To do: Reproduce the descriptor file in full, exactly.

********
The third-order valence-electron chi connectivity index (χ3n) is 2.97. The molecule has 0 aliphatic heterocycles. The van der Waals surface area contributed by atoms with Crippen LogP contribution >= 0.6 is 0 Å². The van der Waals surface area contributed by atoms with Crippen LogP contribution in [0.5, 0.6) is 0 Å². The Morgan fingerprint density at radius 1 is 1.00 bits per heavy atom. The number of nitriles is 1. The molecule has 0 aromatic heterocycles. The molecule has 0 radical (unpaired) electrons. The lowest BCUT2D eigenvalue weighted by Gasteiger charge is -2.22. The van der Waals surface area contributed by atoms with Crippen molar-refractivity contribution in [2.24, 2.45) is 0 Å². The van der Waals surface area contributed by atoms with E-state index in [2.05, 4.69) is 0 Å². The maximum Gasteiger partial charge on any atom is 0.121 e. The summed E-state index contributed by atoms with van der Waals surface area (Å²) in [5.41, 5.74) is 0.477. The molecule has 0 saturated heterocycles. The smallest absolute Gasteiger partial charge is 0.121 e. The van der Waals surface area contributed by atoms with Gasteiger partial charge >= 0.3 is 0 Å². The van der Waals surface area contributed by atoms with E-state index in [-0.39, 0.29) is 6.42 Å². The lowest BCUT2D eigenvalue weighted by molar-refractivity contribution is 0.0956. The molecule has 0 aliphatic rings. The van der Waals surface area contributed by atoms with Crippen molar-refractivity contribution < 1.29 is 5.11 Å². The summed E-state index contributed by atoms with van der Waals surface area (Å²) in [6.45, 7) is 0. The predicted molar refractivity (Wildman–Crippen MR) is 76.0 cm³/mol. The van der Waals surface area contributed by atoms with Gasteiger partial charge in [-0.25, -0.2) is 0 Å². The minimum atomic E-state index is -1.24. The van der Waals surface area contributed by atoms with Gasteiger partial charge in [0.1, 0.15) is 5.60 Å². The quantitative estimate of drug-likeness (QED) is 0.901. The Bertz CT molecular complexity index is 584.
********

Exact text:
The third-order valence-electron chi connectivity index (χ3n) is 2.97. The molecule has 0 aliphatic heterocycles. The van der Waals surface area contributed by atoms with Crippen LogP contribution >= 0.6 is 0 Å². The van der Waals surface area contributed by atoms with Crippen LogP contribution in [0.5, 0.6) is 0 Å². The Morgan fingerprint density at radius 1 is 1.00 bits per heavy atom. The number of nitriles is 1. The molecule has 0 aromatic heterocycles. The molecule has 0 radical (unpaired) electrons. The lowest BCUT2D eigenvalue weighted by Gasteiger charge is -2.22. The van der Waals surface area contributed by atoms with Crippen molar-refractivity contribution in [2.24, 2.45) is 0 Å². The van der Waals surface area contributed by atoms with E-state index in [2.05, 4.69) is 0 Å². The maximum Gasteiger partial charge on any atom is 0.121 e. The summed E-state index contributed by atoms with van der Waals surface area (Å²) in [5.41, 5.74) is 0.477. The molecule has 0 saturated heterocycles. The smallest absolute Gasteiger partial charge is 0.121 e. The van der Waals surface area contributed by atoms with Gasteiger partial charge >= 0.3 is 0 Å². The van der Waals surface area contributed by atoms with E-state index in [-0.39, 0.29) is 6.42 Å². The lowest BCUT2D eigenvalue weighted by molar-refractivity contribution is 0.0956. The molecule has 0 aliphatic rings. The van der Waals surface area contributed by atoms with Crippen molar-refractivity contribution < 1.29 is 5.11 Å². The summed E-state index contributed by atoms with van der Waals surface area (Å²) in [6.45, 7) is 0. The predicted molar refractivity (Wildman–Crippen MR) is 76.0 cm³/mol. The van der Waals surface area contributed by atoms with Gasteiger partial charge in [-0.25, -0.2) is 0 Å². The minimum atomic E-state index is -1.24. The van der Waals surface area contributed by atoms with Gasteiger partial charge in [0.1, 0.15) is 5.60 Å². The quantitative estimate of drug-likeness (QED) is 0.901. The Bertz CT molecular complexity index is 584.